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Hacienda - Manchester - Profile

In 1989 Cambridge began to establish itself on the rave scene competing with London and Manchester. Every Saturday night you could find a party happening in or around the area.

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The meet point was usually at The Fountain Inn, Cambridge city centre where you would see around 1000 people waiting for directions and it would be off to a warehouse until 6 or 7 in the morning. The vibe was fantastic that year as Cambridge had a special thing going on with itís own underground warehouse scene that before this could only be found in either London or Manchester.

I grew up in the place.  Finishing work at six o'clock on a Friday I'd jump in the car and head up the M1, at times sitting in traffic before rounding the corner to be greeted by that queue.   Sometimes I'd drive past the club at seven o'clock and there'd be a few hundred ravers already there, huddled under blankets with their maroon tracksuits on and shirts pulled over their hands.

Inside was like a sauna with the whole dancefloor joining hands and those lucky enough to be on the stage sprinkling water over the rest. Screaming when Graeme Park pulled off one of his mixes and me walking back to the car absolutely wet through.  Drenched but I didn't mind.  All I thought of the following seven days were going to be hell.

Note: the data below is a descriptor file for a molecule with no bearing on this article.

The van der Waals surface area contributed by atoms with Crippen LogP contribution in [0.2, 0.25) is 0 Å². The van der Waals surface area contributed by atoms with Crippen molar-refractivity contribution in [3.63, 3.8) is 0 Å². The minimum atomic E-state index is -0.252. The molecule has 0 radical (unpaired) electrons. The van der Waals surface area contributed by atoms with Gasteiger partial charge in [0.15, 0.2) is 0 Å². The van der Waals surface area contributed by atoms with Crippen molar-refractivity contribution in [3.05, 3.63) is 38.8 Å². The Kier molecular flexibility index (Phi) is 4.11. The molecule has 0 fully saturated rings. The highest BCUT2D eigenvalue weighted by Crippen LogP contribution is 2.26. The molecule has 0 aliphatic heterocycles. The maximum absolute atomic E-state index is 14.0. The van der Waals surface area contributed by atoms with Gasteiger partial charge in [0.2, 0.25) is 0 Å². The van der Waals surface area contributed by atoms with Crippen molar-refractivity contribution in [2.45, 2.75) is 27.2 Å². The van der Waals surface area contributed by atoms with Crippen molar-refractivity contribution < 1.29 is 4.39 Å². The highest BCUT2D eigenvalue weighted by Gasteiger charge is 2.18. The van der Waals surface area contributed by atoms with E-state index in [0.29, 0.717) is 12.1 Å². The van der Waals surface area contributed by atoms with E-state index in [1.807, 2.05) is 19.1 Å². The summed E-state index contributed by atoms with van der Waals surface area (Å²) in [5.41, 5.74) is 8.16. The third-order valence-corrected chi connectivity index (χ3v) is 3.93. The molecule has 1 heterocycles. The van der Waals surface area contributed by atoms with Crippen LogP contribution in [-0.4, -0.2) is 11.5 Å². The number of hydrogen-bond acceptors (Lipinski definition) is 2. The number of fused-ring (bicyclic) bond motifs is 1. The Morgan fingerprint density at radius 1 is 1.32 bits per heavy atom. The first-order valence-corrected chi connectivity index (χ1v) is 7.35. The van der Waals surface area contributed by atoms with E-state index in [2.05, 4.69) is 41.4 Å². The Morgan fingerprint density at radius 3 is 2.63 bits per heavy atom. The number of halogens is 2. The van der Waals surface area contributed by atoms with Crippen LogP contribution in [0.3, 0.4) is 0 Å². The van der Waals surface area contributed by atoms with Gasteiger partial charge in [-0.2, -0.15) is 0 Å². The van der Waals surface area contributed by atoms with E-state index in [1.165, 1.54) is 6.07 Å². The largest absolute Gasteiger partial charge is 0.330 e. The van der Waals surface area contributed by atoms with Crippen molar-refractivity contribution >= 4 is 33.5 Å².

Back in 1982, Ben Kelly design looked around a shabby boat yard on Whitworth Street, Manchester with smiles on their faces.  They knew it was going to be something a bit special.  Transformed with safety bollards, steel columns and hazard stripe markings, the place soon developed into one of 'the' venues of the '80s.  New Order, The Smiths, Culture Club and Frankie Goes To Hollywood stepped onto the famous stage and even the cult Tube show ventured inside with the then unknown Madonna.

Five years on and the Hacienda started to make its mark on clubland.  The midweek Zumbar was across between a soap opera and a Vaudeville stage show.

The Hacienda"Everyone walked around laughing out loud, it was stupid," recalled a regular.  Under the guidance of Mike Pickering and Jon DaSilva the night featured bizarre cabaret acts like Frank Side bottom and Dead Marilyn.  Heck, even Vera Duckworth sang a medley of her favourite songs.  And here lay the strength of the Hacienda - it could even make karaoke seem bearable.  Then cam Hot!  It was about this time that one of the greatest meetings since Kruschev and Nixon tool place.  At an i-D photo shoot in London, Mike Pickering first clapped eyes on Graeme Park, the petit Scot he'd heard so much about via Nottingham's Kool Kat night club.

When Mike took a two week break from the Hot nights it was Graeme he invited to fill in, and the rest as they say is history.  The duo then started the Nude nights and enjoyed two years of bliss with the pair becoming heroes up north and only mystical figures in the south.

Countless club trends began here.  Flares, air horns, clapping choruses, shaking hands and acapellas.  T'was all here.  But when the national press finally caught on to rave culture it was The Hacienda that bore the brunt of it all. And with that came other unwanted interest.

The much publicised drug wars began. It soon got so bad that the owners - who included members of New Order and Factory Records - closed down the club, no longer able to ensure safety inside.  Six months later the club was reopened with new door staff, new security camera and an imposing metal detector at the entrance - it worked.

Throughout the country, perhaps the world, the Hacienda became the most talked about club that people reminisce about as though it were their own front rooms.    by IF


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